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Brooklyn Apartment with $5,750 Monthly Rent Requires a Smell Test



Last week, an intriguing real estate listing briefly appeared in Brooklyn, capturing attention by describing two spacious, sun-drenched, full-floor apartments in a charming brick townhome in Fort Greene. The listing highlighted the extraordinary outdoor spaces and period details of the property as reported by The New York Times. It made mention of a distinctive feature: the requirement for tenants to refrain from cooking meat or fish inside the building.

A meatless walk-up apartment is certainly unusual in a city where renters are willing to pay exorbitant prices for unconventional living arrangements. However, during a by-appointment-only open house on Sunday, a steady stream of prospective tenants, including some non-vegetarians, showed interest in the apartments, indicating that the meat-free rule was not an automatic deal-breaker. The apartments, both one-bedrooms, are currently renting for $4,500 and $5,750, respectively.

According to the broker, Andrea Kelly, the restriction excludes vegetarians. Still, it applies to cooking meat and fish in order to prevent the smell from permeating the upper floors. The owner of the building, Michal Arieh Lerer, who is described as a “wonderful vegan landlord,” declined to speak to the press, while Ms Kelly and Douglas Elliman, her employer, chose not to comment. However, Michal Lerer’s ex-husband, Motti Lerer, who co-owns the property and is also vegan, emphasised that the policy was not discriminatory but rather a means of ensuring a harmonious living environment for all residents.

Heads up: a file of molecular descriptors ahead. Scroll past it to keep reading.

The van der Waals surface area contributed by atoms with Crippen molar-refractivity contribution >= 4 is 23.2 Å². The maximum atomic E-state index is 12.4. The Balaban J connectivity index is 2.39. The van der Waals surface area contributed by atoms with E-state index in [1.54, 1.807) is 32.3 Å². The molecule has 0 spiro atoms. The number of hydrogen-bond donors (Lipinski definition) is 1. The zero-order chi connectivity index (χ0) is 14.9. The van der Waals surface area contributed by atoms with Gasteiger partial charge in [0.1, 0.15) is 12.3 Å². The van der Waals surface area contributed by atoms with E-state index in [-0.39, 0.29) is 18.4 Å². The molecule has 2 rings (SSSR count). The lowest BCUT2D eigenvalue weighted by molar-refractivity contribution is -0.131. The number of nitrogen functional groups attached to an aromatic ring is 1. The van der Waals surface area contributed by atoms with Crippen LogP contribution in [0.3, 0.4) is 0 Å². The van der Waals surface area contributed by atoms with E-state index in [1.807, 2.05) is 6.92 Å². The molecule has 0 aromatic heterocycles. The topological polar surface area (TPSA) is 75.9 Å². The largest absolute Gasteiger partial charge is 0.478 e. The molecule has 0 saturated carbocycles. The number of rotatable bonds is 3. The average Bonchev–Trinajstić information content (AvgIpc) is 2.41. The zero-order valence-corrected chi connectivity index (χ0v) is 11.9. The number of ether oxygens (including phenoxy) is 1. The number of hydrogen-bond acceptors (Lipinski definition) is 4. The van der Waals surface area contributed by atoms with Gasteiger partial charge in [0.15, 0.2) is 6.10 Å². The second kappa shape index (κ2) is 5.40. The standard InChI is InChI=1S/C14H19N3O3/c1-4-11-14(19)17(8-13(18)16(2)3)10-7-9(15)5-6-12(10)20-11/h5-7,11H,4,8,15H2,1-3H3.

The legality of such a restriction comes into question. While New York City’s Human Rights Law prohibits landlords from considering certain characteristics when renting an apartment, such as age, race, family status, job, source of income, and sexual orientation, fondness for meat is not included. This legal framework, which allows restrictions unless specifically forbidden, also permits landlords to refuse rental to smokers, as they are not recognised as a protected class either.

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Lucas A. Ferrara, an adjunct professor at New York Law School, explained that a potential tenant could potentially challenge the meat ban if they could demonstrate a medical condition that necessitated a “reasonable accommodation” from the landlord. However, the restriction would generally be considered permissible without such an exception.

The initial listing on, which mentioned the meat policy, was taken down a day after its posting. However, Douglas Elliman continues to advertise the apartments on their website, now without any reference to the meat rule. The listings do mention that cats are welcome on a case-by-case basis.

Unaware of the meat rule, one curious couple initially hesitated upon learning about it. However, upon further consideration, they realised that they often ordered food and found the terrace appealing. Ultimately, they could not view the apartments as they lacked an appointment. After discussing it further, they concluded that this might be for the best, with the woman, Tessa Ruben, expressing more concern about the presence of someone upstairs monitoring compliance with the rule than the rule itself.

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Photo: Facebook / @The New York Times

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